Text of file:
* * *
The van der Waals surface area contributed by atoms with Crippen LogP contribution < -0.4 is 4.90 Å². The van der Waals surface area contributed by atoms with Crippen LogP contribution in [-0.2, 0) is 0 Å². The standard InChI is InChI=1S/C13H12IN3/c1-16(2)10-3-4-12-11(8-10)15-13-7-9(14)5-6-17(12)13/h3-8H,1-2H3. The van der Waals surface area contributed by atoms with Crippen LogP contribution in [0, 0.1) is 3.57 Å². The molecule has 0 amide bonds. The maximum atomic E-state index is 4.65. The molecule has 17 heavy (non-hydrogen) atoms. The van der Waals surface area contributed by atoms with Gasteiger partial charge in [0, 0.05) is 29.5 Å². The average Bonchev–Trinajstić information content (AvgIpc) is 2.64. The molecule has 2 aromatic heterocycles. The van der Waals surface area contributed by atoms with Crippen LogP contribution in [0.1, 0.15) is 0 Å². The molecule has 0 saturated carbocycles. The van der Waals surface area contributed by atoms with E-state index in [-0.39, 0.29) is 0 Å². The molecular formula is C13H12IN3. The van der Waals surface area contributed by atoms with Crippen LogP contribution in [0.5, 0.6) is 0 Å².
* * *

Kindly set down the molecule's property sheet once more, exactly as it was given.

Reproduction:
The van der Waals surface area contributed by atoms with Crippen LogP contribution < -0.4 is 4.90 Å². The van der Waals surface area contributed by atoms with Crippen LogP contribution in [-0.2, 0) is 0 Å². The standard InChI is InChI=1S/C13H12IN3/c1-16(2)10-3-4-12-11(8-10)15-13-7-9(14)5-6-17(12)13/h3-8H,1-2H3. The van der Waals surface area contributed by atoms with Crippen LogP contribution in [0, 0.1) is 3.57 Å². The molecule has 0 amide bonds. The maximum atomic E-state index is 4.65. The molecule has 17 heavy (non-hydrogen) atoms. The van der Waals surface area contributed by atoms with Gasteiger partial charge in [0, 0.05) is 29.5 Å². The average Bonchev–Trinajstić information content (AvgIpc) is 2.64. The molecule has 2 aromatic heterocycles. The van der Waals surface area contributed by atoms with Crippen LogP contribution in [0.1, 0.15) is 0 Å². The molecule has 0 saturated carbocycles. The van der Waals surface area contributed by atoms with E-state index in [-0.39, 0.29) is 0 Å². The molecular formula is C13H12IN3. The van der Waals surface area contributed by atoms with Crippen LogP contribution in [0.5, 0.6) is 0 Å².